They’re still on their witch hunt of conservatives in Wisconsin after being slapped down a number of times by judges rulings so some letter from some low level congressmen aren’t going to scare them much.
    Some bigger guns with bigger pockets and focus needs to go after them and run them into court as often as possible to defend their actions.

  16. “The Committee is concerned that these efforts to silence speech are based on political theater rather than legal or scientific arguments”

    I don’t care if it’s based on legal* or scientific arguments, there shouldn’t be efforts to silence speech, period.
    * Yeah, I know, the “crowded theater” exception, except that’s not prior restraint, it’s after the fact judgement for a specific instance of a specific lie that causes an immediate emergency.

  17. From the article: “Former Vice President Al Gore spoke at the March 29 press conference and addressed the need to prosecute fossil fuel energy companies for engaging in fraud.”
    Fraud? What fraud? One has to be lying about something to commit fraud. What lie did the fossil fuel energy companies tell?
    The truth is the fossil fuel companies have told no lies. Speculating about the Earth’s climate is not the equivalent of lying.
    Al Gore is the one who is guilty of lying. He is claiming there is evidence that humans are causing the Earth’s climate to change, when there is no such evidence.

  18. If the names of the ENGOs Boards of Directors were collated and the names of their funders were collated, then a better picture of what’s presently taking place might emerge.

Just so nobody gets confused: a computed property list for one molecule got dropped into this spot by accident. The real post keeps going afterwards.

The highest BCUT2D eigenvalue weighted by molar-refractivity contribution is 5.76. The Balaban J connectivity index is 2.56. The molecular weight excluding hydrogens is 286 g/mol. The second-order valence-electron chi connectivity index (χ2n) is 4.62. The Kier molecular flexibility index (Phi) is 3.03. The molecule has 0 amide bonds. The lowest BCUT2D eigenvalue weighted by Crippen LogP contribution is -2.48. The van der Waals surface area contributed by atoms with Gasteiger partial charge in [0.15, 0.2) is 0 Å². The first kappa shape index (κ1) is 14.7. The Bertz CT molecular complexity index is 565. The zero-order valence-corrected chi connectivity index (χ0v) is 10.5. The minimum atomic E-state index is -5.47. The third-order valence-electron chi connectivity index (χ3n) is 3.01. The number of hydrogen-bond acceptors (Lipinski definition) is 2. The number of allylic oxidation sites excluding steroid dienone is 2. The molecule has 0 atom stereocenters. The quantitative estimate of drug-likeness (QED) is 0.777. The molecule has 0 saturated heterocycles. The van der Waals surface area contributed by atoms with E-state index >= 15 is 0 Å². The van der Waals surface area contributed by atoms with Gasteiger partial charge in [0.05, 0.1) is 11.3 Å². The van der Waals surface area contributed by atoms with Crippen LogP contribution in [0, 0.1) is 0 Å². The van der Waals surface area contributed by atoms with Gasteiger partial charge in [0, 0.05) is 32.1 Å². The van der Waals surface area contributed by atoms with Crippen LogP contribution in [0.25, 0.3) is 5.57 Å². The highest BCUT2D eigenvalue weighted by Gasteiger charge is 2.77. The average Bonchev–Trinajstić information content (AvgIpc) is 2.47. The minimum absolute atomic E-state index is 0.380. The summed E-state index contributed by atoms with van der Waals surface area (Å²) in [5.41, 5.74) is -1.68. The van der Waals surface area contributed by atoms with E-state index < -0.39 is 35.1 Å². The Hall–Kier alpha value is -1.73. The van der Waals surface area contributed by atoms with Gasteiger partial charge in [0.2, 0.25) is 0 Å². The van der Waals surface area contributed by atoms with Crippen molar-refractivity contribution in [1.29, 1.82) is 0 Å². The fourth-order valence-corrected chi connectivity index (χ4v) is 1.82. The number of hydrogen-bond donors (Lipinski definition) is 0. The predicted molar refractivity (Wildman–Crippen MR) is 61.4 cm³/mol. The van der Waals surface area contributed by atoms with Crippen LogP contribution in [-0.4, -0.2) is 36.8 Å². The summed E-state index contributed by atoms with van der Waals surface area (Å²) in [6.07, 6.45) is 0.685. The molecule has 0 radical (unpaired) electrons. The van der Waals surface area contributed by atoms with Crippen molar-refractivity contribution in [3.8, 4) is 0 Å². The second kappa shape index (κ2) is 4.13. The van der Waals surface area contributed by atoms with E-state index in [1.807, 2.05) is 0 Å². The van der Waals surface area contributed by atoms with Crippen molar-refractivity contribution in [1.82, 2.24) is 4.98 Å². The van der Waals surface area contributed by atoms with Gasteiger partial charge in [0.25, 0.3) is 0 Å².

19. The GOP establishment will huff and puff and blow themselves off a cliff just as they’ve done on every other controversial battle with Obama.
    The election might fix this issue but the current GOP and congressional Republicans will not. You can take that to the bank.

  20. Interesting. Even a year ago, a conversation like this would not have considered that prosecution against these evil people would have even been possible. Now at least a few people see it as a real possibility. All it actually takes to bring them to book, is that enough people believe they can be prosecuted and then the “ruling elite” will bow to popular demand.

  21. IT is great news to see a clique of lobbyist AG’s are not going to get away with attempting to erode First Amendment rights . The AG’s stood up to lobby for an industry and Gore took the opportunity to use the cloak of credibility of others . This is becoming a reoccurring pattern . Last time it was some scientists this time a group of AG’s . Why weren’t the green lobby groups they are working with onstage too ? Why do these AG’s even have jobs after promoting an industry while on the tax payers dime ? Do any of these AG’s own shares in the industry they are promoting ? How can those AG’s preserve tax payer interests while lobbying for an industry that sucks up $$ Billions in tax payer grants and loan guarantees ? How can this ethically be allowed ?